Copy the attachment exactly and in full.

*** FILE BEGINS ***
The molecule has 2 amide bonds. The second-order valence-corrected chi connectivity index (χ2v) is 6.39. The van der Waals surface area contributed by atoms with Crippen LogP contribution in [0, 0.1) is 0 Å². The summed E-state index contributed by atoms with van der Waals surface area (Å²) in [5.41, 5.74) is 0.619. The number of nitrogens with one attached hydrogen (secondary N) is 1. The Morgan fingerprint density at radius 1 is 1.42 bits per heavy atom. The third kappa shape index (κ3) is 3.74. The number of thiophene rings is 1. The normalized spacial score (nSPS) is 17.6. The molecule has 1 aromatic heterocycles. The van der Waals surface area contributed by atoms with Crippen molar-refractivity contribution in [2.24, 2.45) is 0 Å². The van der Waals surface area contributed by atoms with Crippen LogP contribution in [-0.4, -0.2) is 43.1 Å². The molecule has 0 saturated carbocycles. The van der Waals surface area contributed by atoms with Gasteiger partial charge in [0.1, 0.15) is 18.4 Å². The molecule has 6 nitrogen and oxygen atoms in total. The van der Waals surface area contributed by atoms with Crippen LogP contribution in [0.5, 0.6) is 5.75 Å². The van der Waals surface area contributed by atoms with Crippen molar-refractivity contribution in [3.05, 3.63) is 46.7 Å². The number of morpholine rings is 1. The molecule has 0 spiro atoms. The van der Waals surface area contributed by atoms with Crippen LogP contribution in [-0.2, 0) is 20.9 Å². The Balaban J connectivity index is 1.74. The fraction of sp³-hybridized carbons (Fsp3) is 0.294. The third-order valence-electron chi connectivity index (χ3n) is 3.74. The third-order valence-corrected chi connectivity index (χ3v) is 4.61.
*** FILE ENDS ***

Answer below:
The molecule has 2 amide bonds. The second-order valence-corrected chi connectivity index (χ2v) is 6.39. The van der Waals surface area contributed by atoms with Crippen LogP contribution in [0, 0.1) is 0 Å². The summed E-state index contributed by atoms with van der Waals surface area (Å²) in [5.41, 5.74) is 0.619. The number of nitrogens with one attached hydrogen (secondary N) is 1. The Morgan fingerprint density at radius 1 is 1.42 bits per heavy atom. The third kappa shape index (κ3) is 3.74. The number of thiophene rings is 1. The normalized spacial score (nSPS) is 17.6. The molecule has 1 aromatic heterocycles. The van der Waals surface area contributed by atoms with Crippen molar-refractivity contribution in [2.24, 2.45) is 0 Å². The van der Waals surface area contributed by atoms with Crippen LogP contribution in [-0.4, -0.2) is 43.1 Å². The molecule has 0 saturated carbocycles. The van der Waals surface area contributed by atoms with Gasteiger partial charge in [0.1, 0.15) is 18.4 Å². The molecule has 6 nitrogen and oxygen atoms in total. The van der Waals surface area contributed by atoms with Crippen LogP contribution in [0.5, 0.6) is 5.75 Å². The van der Waals surface area contributed by atoms with Crippen molar-refractivity contribution in [3.05, 3.63) is 46.7 Å². The number of morpholine rings is 1. The molecule has 0 spiro atoms. The van der Waals surface area contributed by atoms with Crippen LogP contribution in [-0.2, 0) is 20.9 Å². The Balaban J connectivity index is 1.74. The fraction of sp³-hybridized carbons (Fsp3) is 0.294. The third-order valence-electron chi connectivity index (χ3n) is 3.74. The third-order valence-corrected chi connectivity index (χ3v) is 4.61.